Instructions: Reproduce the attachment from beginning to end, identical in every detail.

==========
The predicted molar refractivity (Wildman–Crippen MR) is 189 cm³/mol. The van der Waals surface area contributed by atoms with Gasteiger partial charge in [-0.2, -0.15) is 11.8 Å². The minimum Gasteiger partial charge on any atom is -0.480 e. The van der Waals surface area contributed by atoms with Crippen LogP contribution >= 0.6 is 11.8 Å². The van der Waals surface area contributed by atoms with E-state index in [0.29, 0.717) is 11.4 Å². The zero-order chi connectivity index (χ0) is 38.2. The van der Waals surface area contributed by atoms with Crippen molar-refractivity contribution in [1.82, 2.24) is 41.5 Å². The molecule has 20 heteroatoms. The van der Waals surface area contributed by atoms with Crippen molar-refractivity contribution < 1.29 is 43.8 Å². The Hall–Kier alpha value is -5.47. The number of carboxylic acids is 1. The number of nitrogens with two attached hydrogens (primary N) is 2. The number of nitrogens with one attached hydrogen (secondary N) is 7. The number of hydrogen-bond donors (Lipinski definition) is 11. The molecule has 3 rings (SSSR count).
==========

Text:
The predicted molar refractivity (Wildman–Crippen MR) is 189 cm³/mol. The van der Waals surface area contributed by atoms with Gasteiger partial charge in [-0.2, -0.15) is 11.8 Å². The minimum Gasteiger partial charge on any atom is -0.480 e. The van der Waals surface area contributed by atoms with Crippen LogP contribution >= 0.6 is 11.8 Å². The van der Waals surface area contributed by atoms with E-state index in [0.29, 0.717) is 11.4 Å². The zero-order chi connectivity index (χ0) is 38.2. The van der Waals surface area contributed by atoms with Crippen molar-refractivity contribution in [1.82, 2.24) is 41.5 Å². The molecule has 20 heteroatoms. The van der Waals surface area contributed by atoms with Crippen molar-refractivity contribution < 1.29 is 43.8 Å². The Hall–Kier alpha value is -5.47. The number of carboxylic acids is 1. The number of nitrogens with two attached hydrogens (primary N) is 2. The number of nitrogens with one attached hydrogen (secondary N) is 7. The number of hydrogen-bond donors (Lipinski definition) is 11. The molecule has 3 rings (SSSR count).